The population crash of the Atlantic seabird, the Sooty Tern, has been linked to a poor diet. Industrial fishing and ocean warming are likely causes.
The new study by the University of Birmingham found that poor diet was the partial cause of the decline in this breed of Atlantic seabird. But does this evidence, which highlights the sensitivity of marine ecosystems, support the case for creating a protected reserve such as the Ascension Island Ocean Sanctuary (AIOS)?
The Sooty Tern
Sooty Terns are the most numerous seabird of tropical waters. They breed on Ascension Island. The Atlantic seabird population on Ascension Island has declined from several million during the middle of the last century to around a few hundred thousand today.
The causes of the Atlantic seabird population crash
Dr Jim Reynolds, the lead author, said: “We believe that a number of factors might influence the size of the breeding population of sooty terns on the island but we wanted to understand such factors in greater detail, resulting in causal explanations of the tern population decline over the past 60 years.”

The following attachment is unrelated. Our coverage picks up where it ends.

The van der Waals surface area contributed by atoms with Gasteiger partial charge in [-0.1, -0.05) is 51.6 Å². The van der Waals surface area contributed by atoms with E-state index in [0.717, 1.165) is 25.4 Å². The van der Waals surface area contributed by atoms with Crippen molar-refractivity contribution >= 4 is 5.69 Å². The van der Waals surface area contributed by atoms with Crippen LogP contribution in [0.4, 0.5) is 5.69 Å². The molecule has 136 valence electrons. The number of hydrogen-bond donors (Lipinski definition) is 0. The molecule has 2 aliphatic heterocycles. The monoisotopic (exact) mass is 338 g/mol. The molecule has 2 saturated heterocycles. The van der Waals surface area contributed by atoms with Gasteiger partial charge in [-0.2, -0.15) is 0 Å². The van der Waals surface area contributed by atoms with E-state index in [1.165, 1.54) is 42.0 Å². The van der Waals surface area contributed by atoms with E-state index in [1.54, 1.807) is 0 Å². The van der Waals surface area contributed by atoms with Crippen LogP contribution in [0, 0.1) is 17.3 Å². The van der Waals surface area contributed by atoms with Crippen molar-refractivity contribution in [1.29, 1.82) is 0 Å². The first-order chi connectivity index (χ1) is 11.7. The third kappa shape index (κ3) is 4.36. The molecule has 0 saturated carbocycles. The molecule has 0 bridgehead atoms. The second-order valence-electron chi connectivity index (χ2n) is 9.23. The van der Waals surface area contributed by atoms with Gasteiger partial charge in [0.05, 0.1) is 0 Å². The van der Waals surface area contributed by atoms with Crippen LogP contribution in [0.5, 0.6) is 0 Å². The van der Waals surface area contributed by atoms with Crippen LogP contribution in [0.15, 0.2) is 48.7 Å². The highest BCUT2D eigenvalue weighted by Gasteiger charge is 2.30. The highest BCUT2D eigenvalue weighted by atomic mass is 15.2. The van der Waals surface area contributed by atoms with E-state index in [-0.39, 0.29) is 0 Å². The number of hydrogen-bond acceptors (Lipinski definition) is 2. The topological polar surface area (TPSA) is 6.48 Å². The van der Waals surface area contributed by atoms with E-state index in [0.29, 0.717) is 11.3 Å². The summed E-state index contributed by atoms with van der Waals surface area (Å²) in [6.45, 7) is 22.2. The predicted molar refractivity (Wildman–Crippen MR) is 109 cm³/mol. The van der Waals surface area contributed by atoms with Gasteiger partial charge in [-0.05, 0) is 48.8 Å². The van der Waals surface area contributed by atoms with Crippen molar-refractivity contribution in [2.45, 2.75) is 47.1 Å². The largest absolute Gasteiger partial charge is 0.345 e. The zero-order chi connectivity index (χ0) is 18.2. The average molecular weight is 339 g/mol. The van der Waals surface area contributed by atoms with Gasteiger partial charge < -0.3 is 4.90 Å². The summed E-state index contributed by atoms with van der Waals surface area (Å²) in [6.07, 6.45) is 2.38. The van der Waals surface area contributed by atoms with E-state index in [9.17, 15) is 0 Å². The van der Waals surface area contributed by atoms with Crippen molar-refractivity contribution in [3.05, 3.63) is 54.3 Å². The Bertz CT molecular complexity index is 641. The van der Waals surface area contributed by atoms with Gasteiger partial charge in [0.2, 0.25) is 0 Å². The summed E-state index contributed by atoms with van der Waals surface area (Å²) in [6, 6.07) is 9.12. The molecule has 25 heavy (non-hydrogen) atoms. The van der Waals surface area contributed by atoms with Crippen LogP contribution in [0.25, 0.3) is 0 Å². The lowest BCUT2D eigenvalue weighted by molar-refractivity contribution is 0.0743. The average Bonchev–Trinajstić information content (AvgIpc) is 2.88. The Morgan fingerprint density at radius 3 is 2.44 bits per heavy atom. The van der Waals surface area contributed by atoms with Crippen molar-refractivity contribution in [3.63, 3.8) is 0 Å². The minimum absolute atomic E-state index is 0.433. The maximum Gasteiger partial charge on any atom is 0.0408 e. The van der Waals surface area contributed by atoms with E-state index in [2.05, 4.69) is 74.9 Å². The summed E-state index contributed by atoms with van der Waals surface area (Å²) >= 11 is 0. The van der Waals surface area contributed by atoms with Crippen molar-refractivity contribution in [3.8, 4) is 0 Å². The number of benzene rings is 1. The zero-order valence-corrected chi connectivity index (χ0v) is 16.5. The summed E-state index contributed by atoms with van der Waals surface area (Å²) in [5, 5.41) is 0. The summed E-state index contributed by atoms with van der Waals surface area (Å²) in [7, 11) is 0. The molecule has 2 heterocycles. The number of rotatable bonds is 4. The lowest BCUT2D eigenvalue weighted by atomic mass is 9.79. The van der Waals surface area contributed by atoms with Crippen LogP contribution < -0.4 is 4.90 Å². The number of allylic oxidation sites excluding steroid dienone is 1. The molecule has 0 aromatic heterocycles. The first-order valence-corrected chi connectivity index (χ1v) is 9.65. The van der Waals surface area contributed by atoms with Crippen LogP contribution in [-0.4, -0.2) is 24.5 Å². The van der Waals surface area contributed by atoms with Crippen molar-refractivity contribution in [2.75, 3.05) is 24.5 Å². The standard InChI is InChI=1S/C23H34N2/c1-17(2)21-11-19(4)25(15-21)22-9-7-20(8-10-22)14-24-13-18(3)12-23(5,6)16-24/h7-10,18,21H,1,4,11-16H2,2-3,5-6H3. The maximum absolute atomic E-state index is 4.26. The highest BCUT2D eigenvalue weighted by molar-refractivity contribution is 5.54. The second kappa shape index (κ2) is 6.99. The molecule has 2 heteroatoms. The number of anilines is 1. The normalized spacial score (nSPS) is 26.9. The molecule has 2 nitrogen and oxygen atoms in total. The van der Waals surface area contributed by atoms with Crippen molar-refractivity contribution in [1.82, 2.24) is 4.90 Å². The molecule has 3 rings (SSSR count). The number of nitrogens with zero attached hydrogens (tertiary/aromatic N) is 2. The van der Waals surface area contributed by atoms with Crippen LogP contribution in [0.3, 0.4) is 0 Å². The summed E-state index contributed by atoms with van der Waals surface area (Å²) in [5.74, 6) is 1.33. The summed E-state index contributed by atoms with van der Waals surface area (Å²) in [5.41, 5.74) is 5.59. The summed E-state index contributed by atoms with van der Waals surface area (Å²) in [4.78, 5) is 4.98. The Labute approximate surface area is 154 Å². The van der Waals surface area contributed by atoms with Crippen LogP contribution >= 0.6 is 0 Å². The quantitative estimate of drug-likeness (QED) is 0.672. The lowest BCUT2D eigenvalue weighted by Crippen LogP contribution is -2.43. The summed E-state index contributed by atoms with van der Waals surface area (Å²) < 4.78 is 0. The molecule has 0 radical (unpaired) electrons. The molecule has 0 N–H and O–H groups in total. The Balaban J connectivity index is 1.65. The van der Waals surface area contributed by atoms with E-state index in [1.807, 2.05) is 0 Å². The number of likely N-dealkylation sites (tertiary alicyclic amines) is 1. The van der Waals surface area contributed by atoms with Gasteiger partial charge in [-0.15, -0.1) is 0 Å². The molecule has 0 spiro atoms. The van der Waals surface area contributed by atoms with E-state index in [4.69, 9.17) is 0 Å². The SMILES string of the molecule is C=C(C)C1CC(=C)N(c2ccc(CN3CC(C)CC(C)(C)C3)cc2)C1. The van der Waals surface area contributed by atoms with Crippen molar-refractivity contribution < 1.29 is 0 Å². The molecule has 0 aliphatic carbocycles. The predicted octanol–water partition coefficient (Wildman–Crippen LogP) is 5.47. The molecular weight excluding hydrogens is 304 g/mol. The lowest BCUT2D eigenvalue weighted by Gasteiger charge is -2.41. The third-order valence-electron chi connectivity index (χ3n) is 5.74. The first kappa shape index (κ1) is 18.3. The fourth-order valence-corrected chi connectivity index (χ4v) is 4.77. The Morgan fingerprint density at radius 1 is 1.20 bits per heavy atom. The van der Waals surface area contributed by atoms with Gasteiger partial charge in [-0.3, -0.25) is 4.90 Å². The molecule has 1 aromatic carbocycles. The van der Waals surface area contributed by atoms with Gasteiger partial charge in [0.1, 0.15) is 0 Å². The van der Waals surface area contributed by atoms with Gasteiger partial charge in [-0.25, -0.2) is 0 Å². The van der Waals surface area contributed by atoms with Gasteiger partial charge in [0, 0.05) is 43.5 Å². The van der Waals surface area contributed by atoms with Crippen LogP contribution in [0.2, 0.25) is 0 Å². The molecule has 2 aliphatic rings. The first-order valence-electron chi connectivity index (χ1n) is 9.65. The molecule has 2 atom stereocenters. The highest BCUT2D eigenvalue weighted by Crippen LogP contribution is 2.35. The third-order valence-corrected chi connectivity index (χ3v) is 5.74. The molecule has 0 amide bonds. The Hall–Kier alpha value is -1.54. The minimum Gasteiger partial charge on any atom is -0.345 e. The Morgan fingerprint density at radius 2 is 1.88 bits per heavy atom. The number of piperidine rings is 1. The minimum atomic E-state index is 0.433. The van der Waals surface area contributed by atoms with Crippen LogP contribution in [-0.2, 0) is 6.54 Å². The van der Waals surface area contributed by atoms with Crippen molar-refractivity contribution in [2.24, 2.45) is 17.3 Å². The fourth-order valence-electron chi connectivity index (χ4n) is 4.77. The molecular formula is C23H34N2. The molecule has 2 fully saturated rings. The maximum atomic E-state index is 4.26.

Reynolds added: “There are several factors that could have led to the terns eating less fish. Part of the answer will lie in the rapid growth of industrial fishing for species like tuna over past decades – but ecosystems are complex, and other forms of global change, such as the warming of the oceans may also play a significant part in this story. As oceans warm, the movements of top predators and the fish on which they forage are changing, possibly making it more difficult for the terns to follow them in search of food.”
The wider significance of Atlantic seabirds
Dr Sam Weber, a co-author from the University of Exeter, explained: “Seabirds are often regarded as sensitive indicators of the health of marine ecosystems – or ‘sentinel species’ – so the findings of this study could be seen as a bellwether for broader ecological challenges facing the tropical Atlantic.”